You have very good memory. Dave said that the knife had some problems but another knife sharpner said that it looked good. There is a small overgrind but it doesn't make the knife useless. I'd still recommend the manufacturer. The Usuba I got from them was perfect.

Duckfat
06-14-2013, 11:14 AM
Glad to hear that about the Deba. I was pretty bummed about that because Blueway has had such a good rep. I don't remember the Usuba though so I guess my memories not that good after all! LOL
Any fishing planned for the OBX this season? The Tuna catch this season has been pretty darn sloooooow.

Dave

Mucho Bocho
06-14-2013, 11:42 AM
Actually I'm going up to Mass to chase Blues and Bass in July. If my buddy picks up the Viking 40' that he's eyeing. I think we're going to make a run out to the canyons to hunt Blue Tuna.

I can't say enough good things about Keiichi (Blue Way). One of the few knives that seems to have universal appeal is Yusuke Sakai. I've read very few derogative words about the F&F and grind. However, I bought a 210 white special thin Gyuto and used it for almost a year before noticing that there was an overgrind in the heel area. I bought the knife before being educated about knives (Thanks KKF). I even reviewed it here.

So I sent Keiichi a couple of photos and he accepted the knife back without question or quarrel. In return, I went with the Special thin white 240 instead. Love the knife BTW. Last week I also picked up a Yuke 300mm SS 61hr Suij. I'll post pics in "new purchase" thread. F&F and Grind are the best I have ever seen from any knife.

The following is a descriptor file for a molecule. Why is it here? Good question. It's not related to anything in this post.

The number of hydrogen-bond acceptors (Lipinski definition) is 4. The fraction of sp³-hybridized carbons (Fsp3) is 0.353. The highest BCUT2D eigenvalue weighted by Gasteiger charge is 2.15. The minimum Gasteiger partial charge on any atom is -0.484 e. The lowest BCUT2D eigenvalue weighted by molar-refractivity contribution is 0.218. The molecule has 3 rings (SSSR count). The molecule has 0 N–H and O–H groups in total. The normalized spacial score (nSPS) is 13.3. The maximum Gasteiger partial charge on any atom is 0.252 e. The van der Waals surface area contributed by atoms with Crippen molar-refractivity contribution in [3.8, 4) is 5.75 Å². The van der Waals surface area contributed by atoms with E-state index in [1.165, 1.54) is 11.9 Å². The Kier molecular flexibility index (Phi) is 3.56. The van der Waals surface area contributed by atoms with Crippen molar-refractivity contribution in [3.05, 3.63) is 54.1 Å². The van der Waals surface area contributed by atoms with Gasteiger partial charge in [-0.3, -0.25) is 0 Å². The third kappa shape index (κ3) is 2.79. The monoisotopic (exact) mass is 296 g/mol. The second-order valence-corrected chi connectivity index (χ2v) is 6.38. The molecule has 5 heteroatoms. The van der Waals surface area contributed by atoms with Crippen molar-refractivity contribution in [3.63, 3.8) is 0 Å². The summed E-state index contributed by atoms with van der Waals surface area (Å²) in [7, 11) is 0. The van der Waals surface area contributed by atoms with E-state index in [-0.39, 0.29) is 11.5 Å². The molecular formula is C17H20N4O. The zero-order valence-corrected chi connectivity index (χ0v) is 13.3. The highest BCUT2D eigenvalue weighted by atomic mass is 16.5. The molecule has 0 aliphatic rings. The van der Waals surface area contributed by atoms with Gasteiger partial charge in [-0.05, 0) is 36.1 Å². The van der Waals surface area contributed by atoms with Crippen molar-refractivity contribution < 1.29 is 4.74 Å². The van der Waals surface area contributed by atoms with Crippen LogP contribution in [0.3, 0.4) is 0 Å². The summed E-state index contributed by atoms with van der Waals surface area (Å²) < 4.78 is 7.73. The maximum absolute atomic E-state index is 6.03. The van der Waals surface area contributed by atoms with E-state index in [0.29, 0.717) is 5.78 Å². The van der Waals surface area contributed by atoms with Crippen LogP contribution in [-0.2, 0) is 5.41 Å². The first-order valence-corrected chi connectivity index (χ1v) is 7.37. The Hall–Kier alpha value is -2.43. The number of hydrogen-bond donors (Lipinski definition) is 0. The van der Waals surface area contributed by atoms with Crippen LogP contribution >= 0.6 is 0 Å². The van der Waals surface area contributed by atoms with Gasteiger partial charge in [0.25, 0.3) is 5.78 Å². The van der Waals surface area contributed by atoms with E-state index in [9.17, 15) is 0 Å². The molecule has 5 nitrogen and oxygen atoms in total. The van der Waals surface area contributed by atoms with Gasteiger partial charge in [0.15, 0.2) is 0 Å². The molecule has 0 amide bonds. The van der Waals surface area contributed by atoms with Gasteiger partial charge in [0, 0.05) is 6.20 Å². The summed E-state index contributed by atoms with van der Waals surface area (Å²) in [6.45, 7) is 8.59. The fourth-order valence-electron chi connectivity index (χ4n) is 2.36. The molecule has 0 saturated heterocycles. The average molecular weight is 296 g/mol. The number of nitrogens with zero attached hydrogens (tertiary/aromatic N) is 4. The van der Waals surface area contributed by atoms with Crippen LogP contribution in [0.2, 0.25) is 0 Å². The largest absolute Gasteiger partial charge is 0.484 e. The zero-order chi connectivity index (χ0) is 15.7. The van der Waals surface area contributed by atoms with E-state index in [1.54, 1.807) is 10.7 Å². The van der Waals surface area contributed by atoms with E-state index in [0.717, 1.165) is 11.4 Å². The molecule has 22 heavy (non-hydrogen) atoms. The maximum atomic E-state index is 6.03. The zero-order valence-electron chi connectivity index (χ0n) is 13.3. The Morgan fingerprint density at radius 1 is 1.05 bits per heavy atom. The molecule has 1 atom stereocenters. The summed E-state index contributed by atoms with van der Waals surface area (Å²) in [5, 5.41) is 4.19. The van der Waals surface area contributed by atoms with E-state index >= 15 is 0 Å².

mhlee
06-14-2013, 11:53 AM
Just because people use a Deba for chicken, that doesn't mean that it should be used for chicken.

http://www.kitchenknifeforums.com/showthread.php/7771-Dispelling-Myths?highlight=deba+chicken

Personally, I would never use a deba for chicken. It's too thin, IMHO.

I have a Gesshin Uraku 180 that I really enjoy using. But, I'm considering making an upgrade soon to a nicer Deba because I cut fish rather regularly, at least for a home cook.

I too would recommend a 180 or 195 for home use. A 195/210 would be good if you cut fish larger than 7 pounds or so. A 180 is good for smaller to medium fish.

Also, before buying a Deba, I recommend watching Jon's videos about single bevel sharpening.

K-Fed